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    Re:Arched back with Shoulder Press 2011/04/05 20:49:59 (permalink)
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    Does the seat you're using have a back rest or are you sitting on a flat bench?
     
    If the first is the case then really push your lower back into the bench and brace, for both learn to switch on your Transverse abs (front) and Multifidus (crossing each vertebrae in your spine).  You know how to contract your abs as you've said, but switching the back on is slightly hardewr if your 'core' is weak.  Try placing two fingers either side of your most prominent vertebrae around your lower back region and see if you can fire the muscles up in the same way you do with your abs.
     
    If you cant get someone else to do it for you so that you can feel where abouts it should be, and they should feel a little pulse when engaging.  If oyu have problems doing this then it may be back to basics.
     
    Cheers
    GT

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    #3
    infidel
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    Re:Arched back with Shoulder Press 2011/04/05 21:28:53 (permalink)
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    you are over thinking this.
    it really, really does not matter if you arch your back.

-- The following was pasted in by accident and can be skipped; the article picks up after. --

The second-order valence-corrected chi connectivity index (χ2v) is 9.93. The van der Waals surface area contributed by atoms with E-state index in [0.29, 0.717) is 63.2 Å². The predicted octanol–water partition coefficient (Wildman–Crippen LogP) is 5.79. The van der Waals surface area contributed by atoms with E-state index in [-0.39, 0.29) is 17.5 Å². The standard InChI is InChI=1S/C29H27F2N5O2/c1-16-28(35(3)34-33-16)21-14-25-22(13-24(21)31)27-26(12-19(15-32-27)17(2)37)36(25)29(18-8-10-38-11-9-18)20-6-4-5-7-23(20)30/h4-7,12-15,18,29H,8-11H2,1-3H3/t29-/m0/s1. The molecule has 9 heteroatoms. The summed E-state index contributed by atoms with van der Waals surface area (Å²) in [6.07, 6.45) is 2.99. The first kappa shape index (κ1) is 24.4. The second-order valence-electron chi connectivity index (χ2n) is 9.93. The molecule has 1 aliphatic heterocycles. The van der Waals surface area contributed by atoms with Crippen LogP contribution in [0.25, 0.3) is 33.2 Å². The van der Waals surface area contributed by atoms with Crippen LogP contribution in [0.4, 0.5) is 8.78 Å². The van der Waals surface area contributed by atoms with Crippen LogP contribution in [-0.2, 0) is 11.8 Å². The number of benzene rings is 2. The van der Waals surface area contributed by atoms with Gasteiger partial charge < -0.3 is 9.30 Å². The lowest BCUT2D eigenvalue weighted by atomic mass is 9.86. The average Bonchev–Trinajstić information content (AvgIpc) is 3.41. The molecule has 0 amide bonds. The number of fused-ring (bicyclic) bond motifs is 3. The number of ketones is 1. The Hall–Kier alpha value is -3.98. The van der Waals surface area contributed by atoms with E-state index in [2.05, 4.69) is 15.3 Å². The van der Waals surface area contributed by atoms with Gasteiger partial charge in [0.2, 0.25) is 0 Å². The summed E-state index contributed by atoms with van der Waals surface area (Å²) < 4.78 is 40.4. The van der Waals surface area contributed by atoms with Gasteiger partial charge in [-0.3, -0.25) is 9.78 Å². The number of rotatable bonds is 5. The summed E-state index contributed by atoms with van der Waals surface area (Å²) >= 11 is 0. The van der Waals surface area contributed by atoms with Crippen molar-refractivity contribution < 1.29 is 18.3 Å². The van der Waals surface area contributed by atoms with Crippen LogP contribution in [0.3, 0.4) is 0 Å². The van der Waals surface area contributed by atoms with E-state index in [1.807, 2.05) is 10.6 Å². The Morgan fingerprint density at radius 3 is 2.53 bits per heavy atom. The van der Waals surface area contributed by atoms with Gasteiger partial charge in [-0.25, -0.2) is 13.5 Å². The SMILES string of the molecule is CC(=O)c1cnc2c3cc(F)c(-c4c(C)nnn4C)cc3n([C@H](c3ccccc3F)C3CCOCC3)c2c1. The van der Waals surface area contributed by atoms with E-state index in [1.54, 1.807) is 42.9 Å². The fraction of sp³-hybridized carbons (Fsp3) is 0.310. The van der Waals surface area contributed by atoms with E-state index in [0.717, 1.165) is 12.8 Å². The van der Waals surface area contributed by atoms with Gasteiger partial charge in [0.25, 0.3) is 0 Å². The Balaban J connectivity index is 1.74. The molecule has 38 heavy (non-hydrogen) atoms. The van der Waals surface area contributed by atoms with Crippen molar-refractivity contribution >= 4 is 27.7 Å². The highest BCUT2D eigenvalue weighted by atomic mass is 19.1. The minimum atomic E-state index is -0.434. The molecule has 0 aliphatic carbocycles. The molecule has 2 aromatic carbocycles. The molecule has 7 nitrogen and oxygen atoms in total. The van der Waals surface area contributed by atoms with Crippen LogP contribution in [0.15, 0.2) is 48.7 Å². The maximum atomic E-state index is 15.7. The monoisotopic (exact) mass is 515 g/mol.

the target muscles will still get hit.
    albert beccles had some  of the finest shoulders the world has seen, and he arched his back to a startling degree.
     
    or are you planning to be the next mr. olympia?
    if not, stop worrying.
     
    #4
    SecondRow
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    Re:Arched back with Shoulder Press 2011/04/05 22:23:11 (permalink)
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    I arch my back.

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    Rachfit
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    Re:Arched back with Shoulder Press 2011/04/05 22:23:37 (permalink)
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    There is never a safe way to lift overhead with an arched back due to the excessive loading of the facet joints in the spine. The joints protect the discs and if loaded like this repetatively, over time you will have a much higher risk of disc damage.